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Flashers in Orion?



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January 23, 2013 - By Katelyn Winkler

Review Staff Writer

What began as a joke soon turned into a fun experience for students who participated in a Leadership Development Workshop (LDW) flash mob event last week at Lake Orion High School.

Students Allie Biland and Jeffery Snyder came up with the idea to perform a flash mob for their peers during all lunches. Last Tuesday, all 55 LDW students strutted through the lunch room and danced to "We're All in This Together" from High School Musical.

"I expected people to be hesitant to participate and be awkward about it," Biland said. "But everyone [in LDW] got really into it."

Throughout all four lunches, students were taking pictures, recording videos, and posting on social networking sites about LDW's performances and use of their free time.

"We got some negative feedback on Twitter, but for the most part people enjoyed it and were entertained," Snyder said. "You just have to have fun, have good communication skills, be committed, enthusiastic, and able to work together to pull something like this off."

While the LDW class devised a creative way to amuse the student body, the majority of their time is used to make a difference at Lake Orion Schools and in the community.

This past holiday season, LDW chair, Jeffery Litten, and his committee set up a Christmas tree near the main office to inspire students to participate in the Giving Tree. The tree was decorated with paper ornaments that had what to buy and the age and gender of the person that requested the item.

"Our goal was to collect gifts to support Lake Orion families in need for Christmas," Litten said. "We had about 75 gifts received [from students, staff, and community members] which was enough for everyone and they all got what they wanted."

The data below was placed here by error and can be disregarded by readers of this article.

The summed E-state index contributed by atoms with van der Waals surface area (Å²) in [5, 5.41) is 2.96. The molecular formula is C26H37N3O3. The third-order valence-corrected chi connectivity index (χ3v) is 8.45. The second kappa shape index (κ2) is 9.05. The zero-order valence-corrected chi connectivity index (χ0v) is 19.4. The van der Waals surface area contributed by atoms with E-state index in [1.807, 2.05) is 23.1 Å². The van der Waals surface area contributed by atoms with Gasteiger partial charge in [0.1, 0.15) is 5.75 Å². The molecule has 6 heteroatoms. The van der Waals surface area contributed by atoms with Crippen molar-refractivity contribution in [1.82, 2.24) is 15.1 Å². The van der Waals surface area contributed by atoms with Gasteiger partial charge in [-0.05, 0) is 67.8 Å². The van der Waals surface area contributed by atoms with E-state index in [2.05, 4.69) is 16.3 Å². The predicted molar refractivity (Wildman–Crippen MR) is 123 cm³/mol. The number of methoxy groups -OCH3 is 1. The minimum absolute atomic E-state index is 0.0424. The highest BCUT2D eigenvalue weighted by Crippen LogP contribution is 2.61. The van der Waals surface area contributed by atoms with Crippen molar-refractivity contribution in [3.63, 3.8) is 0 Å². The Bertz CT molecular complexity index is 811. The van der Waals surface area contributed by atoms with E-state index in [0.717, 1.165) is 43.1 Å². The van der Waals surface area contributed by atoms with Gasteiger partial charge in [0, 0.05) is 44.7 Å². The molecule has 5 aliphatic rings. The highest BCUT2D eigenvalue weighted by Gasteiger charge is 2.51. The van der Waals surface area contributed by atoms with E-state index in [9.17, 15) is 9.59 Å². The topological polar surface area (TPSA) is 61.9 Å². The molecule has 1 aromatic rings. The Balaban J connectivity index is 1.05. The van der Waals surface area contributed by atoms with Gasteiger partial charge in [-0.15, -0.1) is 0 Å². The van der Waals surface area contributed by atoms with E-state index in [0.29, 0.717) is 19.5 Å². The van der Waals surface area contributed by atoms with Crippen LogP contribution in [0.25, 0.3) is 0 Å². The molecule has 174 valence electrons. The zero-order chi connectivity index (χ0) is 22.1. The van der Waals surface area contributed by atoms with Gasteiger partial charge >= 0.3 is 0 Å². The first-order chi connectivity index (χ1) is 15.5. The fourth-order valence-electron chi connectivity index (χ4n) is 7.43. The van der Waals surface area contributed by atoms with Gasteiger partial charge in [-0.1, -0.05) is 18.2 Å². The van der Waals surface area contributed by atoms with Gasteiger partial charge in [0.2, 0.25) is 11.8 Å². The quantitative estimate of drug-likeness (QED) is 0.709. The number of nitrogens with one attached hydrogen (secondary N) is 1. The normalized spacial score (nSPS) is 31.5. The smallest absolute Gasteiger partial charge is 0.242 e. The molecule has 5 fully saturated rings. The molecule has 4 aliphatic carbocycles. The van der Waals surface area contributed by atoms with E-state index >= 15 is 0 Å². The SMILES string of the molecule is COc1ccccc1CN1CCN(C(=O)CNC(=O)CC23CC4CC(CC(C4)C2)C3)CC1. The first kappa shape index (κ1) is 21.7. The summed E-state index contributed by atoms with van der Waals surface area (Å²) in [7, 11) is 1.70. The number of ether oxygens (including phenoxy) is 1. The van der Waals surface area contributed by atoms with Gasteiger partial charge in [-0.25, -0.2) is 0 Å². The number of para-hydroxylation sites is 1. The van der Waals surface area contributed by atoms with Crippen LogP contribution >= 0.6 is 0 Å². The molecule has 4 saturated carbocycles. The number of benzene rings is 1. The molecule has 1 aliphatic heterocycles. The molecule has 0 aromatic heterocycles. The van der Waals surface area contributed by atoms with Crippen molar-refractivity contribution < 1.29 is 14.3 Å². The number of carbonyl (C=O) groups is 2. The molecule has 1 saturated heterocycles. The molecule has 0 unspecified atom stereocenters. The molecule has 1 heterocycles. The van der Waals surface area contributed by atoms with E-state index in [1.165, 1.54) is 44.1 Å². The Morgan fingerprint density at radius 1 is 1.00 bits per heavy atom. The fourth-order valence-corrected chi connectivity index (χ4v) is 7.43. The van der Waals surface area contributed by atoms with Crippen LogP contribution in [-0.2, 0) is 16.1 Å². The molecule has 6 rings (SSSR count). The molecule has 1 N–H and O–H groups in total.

LDW collected the ornaments attached to the gifts and delivered them to the families that needed extra support this past holiday.

"It felt good knowing that you're helping out Lake Orion families and supporting people within your community," Litten said. "We collected items like clothes, toys for younger kids, and basic items, like laundry detergent."

After the holidays wrapped up, LDW's Can Drive began where all first hour classes competed against one another to see who could bring in the most can goods. The event took place for three weeks, but the LDW Can Drive Committee put in six weeks of hard work to make this event possible.

"They put together sheets for each classroom to keep track of the amount of cans brought in, created a can-o-meter sign that was hung on the main stairwell, found boxes for the cans, and designed an excel spread sheet to keep track of community service hours," LDW Vice President André Bonneville said. "Making sure everyone got their service hours was the most difficult part. Students got one community service hour for every five cans they brought in, with a maximum of five hours."

Once the drive was finished, LDW students picked up cans from each classroom and found that the winning classroom was teacher Michael Bendle's first hour honors chemistry class, who received a breakfast sponsored by local restaurants. Students from Bendle's classroom went around to community members and collected cans and checks to support the drive.

"Our goal was to raise 7,000 cans but we exceeded our goal by a lot with about 8,500," President André Bonneville said. "The cans went to support the Lions Club and the Oxford/Orion FISH organization."

As the can drive came to an end, along with the second term of school, new students will enter into the LDW classroom and take on new challenges and begin to plan the upcoming blood drive, sponsored by the American Red Cross. This past November, LOHS students signed up to participate in the blood drive, and have an opportunity to save lives.

"We ended up with about 90 pints by the end of the blood drive," committee member Savanna Smirnow said. "Every pint saves a life and the thought of making an impact to help those in need is a big deal."

With a blood drive coming up on February 8th, LDW has high expectations for the amount of blood that will be donated and the students willing to participate.

"[Last blood drive] we had to turn down a lot of people due to fall sports," Smirnow said. "Hopefully now that fall sports are over more people will be able to donate. Even if we don't get a lot of blood, it only takes one person to motivate others and make an impact and save people's lives."

Leadership concludes the first half of the school year with planning multiple, successful events and as they approach the rest of the year, they continue to make a difference in the community and "lead on."

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